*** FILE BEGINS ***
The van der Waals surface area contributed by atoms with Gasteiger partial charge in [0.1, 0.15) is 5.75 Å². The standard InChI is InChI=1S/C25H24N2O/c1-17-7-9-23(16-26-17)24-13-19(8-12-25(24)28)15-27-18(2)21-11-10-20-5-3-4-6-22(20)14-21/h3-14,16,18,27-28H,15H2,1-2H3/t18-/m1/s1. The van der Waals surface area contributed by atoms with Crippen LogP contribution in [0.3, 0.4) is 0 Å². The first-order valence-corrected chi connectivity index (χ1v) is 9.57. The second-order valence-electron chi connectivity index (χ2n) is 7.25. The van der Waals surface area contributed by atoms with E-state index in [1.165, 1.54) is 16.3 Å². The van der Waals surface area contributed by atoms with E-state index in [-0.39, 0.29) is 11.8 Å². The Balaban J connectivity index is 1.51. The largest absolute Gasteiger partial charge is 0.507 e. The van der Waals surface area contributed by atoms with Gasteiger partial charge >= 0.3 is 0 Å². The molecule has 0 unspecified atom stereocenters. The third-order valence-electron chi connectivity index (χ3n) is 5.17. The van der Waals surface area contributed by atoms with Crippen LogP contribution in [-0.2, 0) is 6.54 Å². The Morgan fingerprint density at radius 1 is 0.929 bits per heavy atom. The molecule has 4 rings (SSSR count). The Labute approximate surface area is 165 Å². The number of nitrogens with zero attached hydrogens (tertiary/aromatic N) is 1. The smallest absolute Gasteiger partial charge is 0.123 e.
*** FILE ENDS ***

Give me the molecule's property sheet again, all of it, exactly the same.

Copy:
The van der Waals surface area contributed by atoms with Gasteiger partial charge in [0.1, 0.15) is 5.75 Å². The standard InChI is InChI=1S/C25H24N2O/c1-17-7-9-23(16-26-17)24-13-19(8-12-25(24)28)15-27-18(2)21-11-10-20-5-3-4-6-22(20)14-21/h3-14,16,18,27-28H,15H2,1-2H3/t18-/m1/s1. The van der Waals surface area contributed by atoms with Crippen LogP contribution in [0.3, 0.4) is 0 Å². The first-order valence-corrected chi connectivity index (χ1v) is 9.57. The second-order valence-electron chi connectivity index (χ2n) is 7.25. The van der Waals surface area contributed by atoms with E-state index in [1.165, 1.54) is 16.3 Å². The van der Waals surface area contributed by atoms with E-state index in [-0.39, 0.29) is 11.8 Å². The Balaban J connectivity index is 1.51. The largest absolute Gasteiger partial charge is 0.507 e. The van der Waals surface area contributed by atoms with Gasteiger partial charge >= 0.3 is 0 Å². The molecule has 0 unspecified atom stereocenters. The third-order valence-electron chi connectivity index (χ3n) is 5.17. The van der Waals surface area contributed by atoms with Crippen LogP contribution in [-0.2, 0) is 6.54 Å². The Morgan fingerprint density at radius 1 is 0.929 bits per heavy atom. The molecule has 4 rings (SSSR count). The Labute approximate surface area is 165 Å². The number of nitrogens with zero attached hydrogens (tertiary/aromatic N) is 1. The smallest absolute Gasteiger partial charge is 0.123 e.